Protein tyrosine phosphatases (PTPs) constitute a large family of enzymes that can exert both positive and negative effects on signaling pathways. They play dominant roles in setting the levels of intracellular phosphorylation downstream of many receptors including receptor tyrosine kinases and G protein-coupled receptors. As observed with kinases, deregulation of PTP activity can also contribute to cancer. This review will examine a broad array of PTP family members that positively affect oncogenesis in human cancer tissues. We will describe the PTP family, their biological significance in oncology, and how recent progress is being made to more effectively target specific PTPs. Finally, we will discuss the therapeutic implications of targeting these oncogenic PTPs in cancer.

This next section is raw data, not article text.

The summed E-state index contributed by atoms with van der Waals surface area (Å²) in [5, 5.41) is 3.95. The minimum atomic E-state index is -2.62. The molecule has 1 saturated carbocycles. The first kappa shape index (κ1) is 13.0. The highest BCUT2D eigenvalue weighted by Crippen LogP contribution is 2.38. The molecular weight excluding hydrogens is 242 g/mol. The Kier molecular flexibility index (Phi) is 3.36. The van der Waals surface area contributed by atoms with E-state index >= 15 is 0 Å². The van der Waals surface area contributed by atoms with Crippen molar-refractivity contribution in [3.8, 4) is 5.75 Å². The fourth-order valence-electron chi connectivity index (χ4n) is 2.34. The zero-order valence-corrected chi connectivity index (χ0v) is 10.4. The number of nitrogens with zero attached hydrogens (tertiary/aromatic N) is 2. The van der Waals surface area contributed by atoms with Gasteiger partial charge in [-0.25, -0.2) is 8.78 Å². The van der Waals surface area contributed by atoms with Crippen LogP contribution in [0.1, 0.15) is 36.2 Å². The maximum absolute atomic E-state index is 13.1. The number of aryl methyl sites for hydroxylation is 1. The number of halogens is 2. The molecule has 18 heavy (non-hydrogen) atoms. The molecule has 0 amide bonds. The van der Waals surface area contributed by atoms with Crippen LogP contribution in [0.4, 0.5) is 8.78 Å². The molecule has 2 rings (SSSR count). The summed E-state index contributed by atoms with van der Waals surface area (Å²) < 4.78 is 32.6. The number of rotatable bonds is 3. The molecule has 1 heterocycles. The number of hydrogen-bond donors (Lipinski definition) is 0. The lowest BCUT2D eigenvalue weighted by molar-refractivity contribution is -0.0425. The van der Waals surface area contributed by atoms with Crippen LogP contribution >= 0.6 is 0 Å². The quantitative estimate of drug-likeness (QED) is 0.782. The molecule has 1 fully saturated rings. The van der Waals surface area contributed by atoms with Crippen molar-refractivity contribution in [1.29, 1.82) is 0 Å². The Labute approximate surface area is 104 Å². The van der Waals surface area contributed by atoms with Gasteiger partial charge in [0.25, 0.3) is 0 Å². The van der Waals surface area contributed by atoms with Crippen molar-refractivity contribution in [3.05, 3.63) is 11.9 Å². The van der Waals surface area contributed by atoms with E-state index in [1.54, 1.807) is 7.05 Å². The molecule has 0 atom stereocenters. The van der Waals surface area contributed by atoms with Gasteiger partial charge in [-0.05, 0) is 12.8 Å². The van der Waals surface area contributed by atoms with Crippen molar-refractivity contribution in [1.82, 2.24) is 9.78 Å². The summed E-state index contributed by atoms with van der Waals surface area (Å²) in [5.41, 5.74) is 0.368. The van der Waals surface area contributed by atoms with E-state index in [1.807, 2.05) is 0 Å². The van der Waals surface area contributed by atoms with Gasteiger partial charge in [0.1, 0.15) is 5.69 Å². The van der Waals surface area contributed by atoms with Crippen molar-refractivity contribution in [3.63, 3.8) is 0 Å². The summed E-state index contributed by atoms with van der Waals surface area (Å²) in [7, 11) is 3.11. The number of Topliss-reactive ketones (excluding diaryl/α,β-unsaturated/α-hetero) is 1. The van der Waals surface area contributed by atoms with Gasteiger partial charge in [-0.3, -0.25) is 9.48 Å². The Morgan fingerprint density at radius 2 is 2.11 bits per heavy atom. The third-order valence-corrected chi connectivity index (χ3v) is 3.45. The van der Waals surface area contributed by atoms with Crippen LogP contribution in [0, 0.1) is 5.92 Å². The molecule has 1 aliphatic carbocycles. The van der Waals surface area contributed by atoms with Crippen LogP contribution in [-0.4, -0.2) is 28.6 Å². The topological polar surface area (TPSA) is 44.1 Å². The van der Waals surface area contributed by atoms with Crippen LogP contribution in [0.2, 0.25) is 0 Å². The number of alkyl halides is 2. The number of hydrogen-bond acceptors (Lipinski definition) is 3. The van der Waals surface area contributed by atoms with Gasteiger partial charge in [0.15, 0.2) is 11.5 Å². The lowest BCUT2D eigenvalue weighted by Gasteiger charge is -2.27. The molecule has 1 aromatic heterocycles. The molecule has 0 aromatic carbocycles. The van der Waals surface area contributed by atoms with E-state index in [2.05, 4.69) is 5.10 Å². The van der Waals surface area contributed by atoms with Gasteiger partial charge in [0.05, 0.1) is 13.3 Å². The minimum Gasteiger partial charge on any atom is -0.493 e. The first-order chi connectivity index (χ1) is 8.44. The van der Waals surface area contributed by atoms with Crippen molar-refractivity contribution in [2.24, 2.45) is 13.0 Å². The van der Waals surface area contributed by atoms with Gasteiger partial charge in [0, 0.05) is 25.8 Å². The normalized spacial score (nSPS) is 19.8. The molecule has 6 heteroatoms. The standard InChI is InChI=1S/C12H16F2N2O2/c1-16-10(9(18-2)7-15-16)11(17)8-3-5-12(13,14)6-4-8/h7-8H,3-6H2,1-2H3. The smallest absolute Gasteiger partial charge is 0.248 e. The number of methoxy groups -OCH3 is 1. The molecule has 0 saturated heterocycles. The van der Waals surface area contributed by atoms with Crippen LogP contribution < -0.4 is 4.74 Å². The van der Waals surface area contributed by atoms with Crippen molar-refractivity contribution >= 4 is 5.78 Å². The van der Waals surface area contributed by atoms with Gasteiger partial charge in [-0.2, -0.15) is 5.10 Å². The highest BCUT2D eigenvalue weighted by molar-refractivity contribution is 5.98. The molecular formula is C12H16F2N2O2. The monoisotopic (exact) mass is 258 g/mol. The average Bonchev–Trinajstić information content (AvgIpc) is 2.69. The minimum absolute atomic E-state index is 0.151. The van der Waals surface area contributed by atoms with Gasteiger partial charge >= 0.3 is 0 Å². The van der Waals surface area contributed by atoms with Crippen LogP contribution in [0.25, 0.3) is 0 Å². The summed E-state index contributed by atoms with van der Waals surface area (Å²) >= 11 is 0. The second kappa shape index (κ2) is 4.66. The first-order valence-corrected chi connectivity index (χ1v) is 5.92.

Keywords: Cancer, Inhibitors, dual-specificity phosphatases (DSPs), Oncogene, Protein tyrosine phosphatases, Phosphorylation, Tumor suppressor, G protein-coupled receptors (GPCRs), Amplification, Gynecological Cancers
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